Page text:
Biomedical Engineers

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About the Job

Apply knowledge of engineering, biology, and biomechanical principles to the design, development, and evaluation of biological and health systems and products, such as artificial organs, prostheses, instrumentation, medical information systems, and health management and care delivery systems.

It is also Called

  • Bioprocess Engineer
  • Certified Orthotist
  • Assistant Professor
  • Associate Professor
  • Bio-Mechanical Engineer
  • Biochemical Engineer
  • Biomaterials Engineer
  • Biomechanical Engineer
  • Biomedical Electronics Technician
  • Biomedical Engineer

What They Do

  • Conduct research, along with life scientists, chemists, and medical scientists, on the engineering aspects of the biological systems of humans and animals.
  • Design and develop medical diagnostic and clinical instrumentation, equipment, and procedures, using the principles of engineering and biobehavioral sciences.
  • Teach biomedical engineering or disseminate knowledge about field through writing or consulting.
  • Research new materials to be used for products, such as implanted artificial organs.
  • Develop models or computer simulations of human biobehavioral systems to obtain data for measuring or controlling life processes.
  • Adapt or design computer hardware or software for medical science uses.
  • Diagnose and interpret bioelectric data, using signal processing techniques.
  • Design and deliver technology to assist people with disabilities.
  • Evaluate the safety, efficiency, and effectiveness of biomedical equipment.
  • Manage team of engineers by creating schedules, tracking inventory, creating and using budgets, and overseeing contract obligations and deadlines.

Interests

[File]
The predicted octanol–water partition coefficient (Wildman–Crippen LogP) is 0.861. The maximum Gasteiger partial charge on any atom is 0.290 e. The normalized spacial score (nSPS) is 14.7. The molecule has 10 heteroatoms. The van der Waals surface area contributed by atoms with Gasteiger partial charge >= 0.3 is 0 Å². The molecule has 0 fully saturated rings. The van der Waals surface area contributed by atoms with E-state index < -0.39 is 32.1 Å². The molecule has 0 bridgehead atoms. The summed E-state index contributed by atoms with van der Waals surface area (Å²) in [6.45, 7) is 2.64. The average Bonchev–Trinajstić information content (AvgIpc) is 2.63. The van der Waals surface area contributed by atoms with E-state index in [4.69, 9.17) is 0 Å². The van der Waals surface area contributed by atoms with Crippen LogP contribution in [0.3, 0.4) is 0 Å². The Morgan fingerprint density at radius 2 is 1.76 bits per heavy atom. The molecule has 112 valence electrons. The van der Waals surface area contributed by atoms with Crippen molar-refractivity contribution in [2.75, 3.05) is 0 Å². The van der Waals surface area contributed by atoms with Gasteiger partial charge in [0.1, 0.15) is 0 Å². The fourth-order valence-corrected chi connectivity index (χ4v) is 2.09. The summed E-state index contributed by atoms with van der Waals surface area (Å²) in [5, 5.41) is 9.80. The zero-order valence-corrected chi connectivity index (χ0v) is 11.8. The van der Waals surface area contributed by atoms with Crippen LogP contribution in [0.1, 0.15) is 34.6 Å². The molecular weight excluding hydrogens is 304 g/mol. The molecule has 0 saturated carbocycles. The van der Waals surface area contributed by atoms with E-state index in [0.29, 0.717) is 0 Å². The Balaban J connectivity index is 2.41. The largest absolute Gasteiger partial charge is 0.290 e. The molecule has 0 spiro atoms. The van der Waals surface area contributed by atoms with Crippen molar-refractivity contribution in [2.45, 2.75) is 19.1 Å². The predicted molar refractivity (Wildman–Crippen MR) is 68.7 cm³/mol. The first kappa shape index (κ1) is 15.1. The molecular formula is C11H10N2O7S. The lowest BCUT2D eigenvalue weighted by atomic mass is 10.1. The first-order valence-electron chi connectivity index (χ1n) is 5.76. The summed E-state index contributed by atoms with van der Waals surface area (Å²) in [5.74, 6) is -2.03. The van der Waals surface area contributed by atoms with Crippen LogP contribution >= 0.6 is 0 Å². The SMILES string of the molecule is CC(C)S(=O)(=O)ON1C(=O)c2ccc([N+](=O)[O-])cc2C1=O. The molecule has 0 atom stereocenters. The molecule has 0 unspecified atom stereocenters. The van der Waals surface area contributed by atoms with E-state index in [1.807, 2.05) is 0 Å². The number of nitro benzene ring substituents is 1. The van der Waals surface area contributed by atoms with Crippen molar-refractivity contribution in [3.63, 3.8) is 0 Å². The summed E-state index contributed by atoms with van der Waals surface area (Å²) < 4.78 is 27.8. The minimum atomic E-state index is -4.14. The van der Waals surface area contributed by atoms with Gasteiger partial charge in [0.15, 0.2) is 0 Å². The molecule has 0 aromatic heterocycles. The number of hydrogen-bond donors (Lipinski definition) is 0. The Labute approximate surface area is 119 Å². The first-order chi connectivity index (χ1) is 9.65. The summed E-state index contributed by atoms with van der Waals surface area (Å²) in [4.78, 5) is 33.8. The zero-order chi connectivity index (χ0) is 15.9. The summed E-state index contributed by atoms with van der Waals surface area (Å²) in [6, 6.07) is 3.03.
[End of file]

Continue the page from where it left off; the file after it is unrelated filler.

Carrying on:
People who work in this occupation generally have the interest code: IR.

This means people who work in this occupation generally have Investigative interests, but also prefer Realistic environments.

Work Values

People who work in this occupation generally prize Independence, but also value Achievement and Working Conditions in their jobs.

Things They Need to Know

  • Biology - Knowledge of plant and animal organisms, their tissues, cells, functions, interdependencies, and interactions with each other and the environment.
  • Mathematics - Knowledge of arithmetic, algebra, geometry, calculus, statistics, and their applications.
  • Engineering and Technology - Knowledge of the practical application of engineering science and technology. This includes applying principles, techniques, procedures, and equipment to the design and production of various goods and services.
  • Physics - Knowledge and prediction of physical principles, laws, their interrelationships, and applications to understanding fluid, material, and atmospheric dynamics, and mechanical, electrical, atomic and sub- atomic structures and processes.
  • English Language - Knowledge of the structure and content of the English language including the meaning and spelling of words, rules of composition, and grammar.

Things They Need to Be Able to Do

  • Critical Thinking - Using logic and reasoning to identify the strengths and weaknesses of alternative solutions, conclusions or approaches to problems.
  • Science - Using scientific rules and methods to solve problems.
  • Judgment and Decision Making - Considering the relative costs and benefits of potential actions to choose the most appropriate one.
  • Reading Comprehension - Understanding written sentences and paragraphs in work related documents.
  • Complex Problem Solving - Identifying complex problems and reviewing related information to develop and evaluate options and implement solutions.
  • Active Listening - Giving full attention to what other people are saying, taking time to understand the points being made, asking questions as appropriate, and not interrupting at inappropriate times.
  • Operations Analysis - Analyzing needs and product requirements to create a design.

Education Required

Most of these occupations require a four-year bachelor's degree, but some do not.

LMI Region

Wages

In 2013, the average annual wage in New Jersey was $105,570 with most people making between $64,150 and $147,930

Outlook

3.64%
avg. annual growth

During 2008, this occupation employed approximately 550 people in New Jersey. It is projected that there will be 750 employed in 2018.

This occupation will have about 20 openings due to growth and about 10 replacement openings for approximately 30 total annual openings.